Chilly paws, and a memory
For a little dog born into the August heat of the Greek island of Lesbos, frosted grass is an unwelcome surprise.
Shortly after taking this photo I read here that dogs with faces flattened by selective breeding, such as pugs and French bulldogs, are having to undergo facial surgery in order to enable them to breath adequately. I've never been attracted to flat-face dogs but evidently some people find them cute.
My only connection with a pug was in Iceland a very long time. I went there one summer with a university friend to join some other students who were surveying a glacial valley in the far north west. We flew into the capital Reykjavik where, as it happened, someone* from my native Welsh valley was working - in the household of the British ambassador. I didn't know her but our mothers were friendly so naturally we arranged to meet up. One of her duties was to exercise the ambassador's dog, a charming little pug whose name I have forgotten.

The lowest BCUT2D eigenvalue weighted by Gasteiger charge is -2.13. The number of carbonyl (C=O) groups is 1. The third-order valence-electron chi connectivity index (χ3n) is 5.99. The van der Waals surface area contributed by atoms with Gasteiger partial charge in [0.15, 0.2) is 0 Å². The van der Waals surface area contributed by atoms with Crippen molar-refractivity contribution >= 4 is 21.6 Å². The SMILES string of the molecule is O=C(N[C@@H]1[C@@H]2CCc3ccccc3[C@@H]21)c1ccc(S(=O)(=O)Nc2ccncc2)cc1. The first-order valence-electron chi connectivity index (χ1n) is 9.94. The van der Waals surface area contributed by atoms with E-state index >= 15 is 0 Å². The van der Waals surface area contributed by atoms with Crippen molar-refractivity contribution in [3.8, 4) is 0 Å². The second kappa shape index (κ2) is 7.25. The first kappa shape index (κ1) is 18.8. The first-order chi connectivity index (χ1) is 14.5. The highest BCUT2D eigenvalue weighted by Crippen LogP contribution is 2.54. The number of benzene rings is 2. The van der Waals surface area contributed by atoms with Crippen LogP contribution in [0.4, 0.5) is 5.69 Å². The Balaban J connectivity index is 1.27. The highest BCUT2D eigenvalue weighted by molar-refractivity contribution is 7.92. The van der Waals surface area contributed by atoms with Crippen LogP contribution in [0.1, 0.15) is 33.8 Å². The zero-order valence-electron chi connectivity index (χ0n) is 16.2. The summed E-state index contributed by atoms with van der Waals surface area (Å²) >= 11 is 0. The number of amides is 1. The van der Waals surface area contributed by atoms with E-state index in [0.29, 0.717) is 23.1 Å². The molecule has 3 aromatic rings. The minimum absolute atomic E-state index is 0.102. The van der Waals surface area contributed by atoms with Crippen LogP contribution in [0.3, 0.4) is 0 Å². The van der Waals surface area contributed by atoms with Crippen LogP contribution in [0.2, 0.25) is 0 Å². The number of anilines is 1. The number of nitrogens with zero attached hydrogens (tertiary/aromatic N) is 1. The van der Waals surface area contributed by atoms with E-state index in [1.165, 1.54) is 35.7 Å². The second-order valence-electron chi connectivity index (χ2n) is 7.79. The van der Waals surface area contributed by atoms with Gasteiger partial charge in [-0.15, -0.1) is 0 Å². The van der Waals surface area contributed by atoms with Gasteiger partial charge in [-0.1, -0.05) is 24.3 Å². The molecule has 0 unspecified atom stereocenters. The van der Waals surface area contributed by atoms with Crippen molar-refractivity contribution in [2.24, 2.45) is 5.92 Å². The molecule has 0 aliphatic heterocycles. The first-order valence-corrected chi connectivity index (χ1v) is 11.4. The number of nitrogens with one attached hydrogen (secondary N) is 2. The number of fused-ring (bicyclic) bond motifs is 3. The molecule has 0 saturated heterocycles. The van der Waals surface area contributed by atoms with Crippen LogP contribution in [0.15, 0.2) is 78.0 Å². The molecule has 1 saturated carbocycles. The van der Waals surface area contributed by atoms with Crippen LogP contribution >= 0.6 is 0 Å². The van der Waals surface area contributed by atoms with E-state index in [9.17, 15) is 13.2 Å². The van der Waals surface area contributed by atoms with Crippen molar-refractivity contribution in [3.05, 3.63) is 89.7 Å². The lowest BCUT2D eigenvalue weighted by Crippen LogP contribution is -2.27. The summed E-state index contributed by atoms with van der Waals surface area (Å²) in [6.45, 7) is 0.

Now, as if happened, dogs were banned in Reykjavik at that time, and indeed for 60 years until 1984, unless by special permission. So naturally, any dog appearing on the street was instantly the object of attention but in the case of this one, his stertorous breathing, wheezing and panting caused consternation in children who asked, round-eyed, what the matter was - was he ill? We tried to reassure them that he was fine(ish) - simply a pug.
* That someone today is blipper Libra.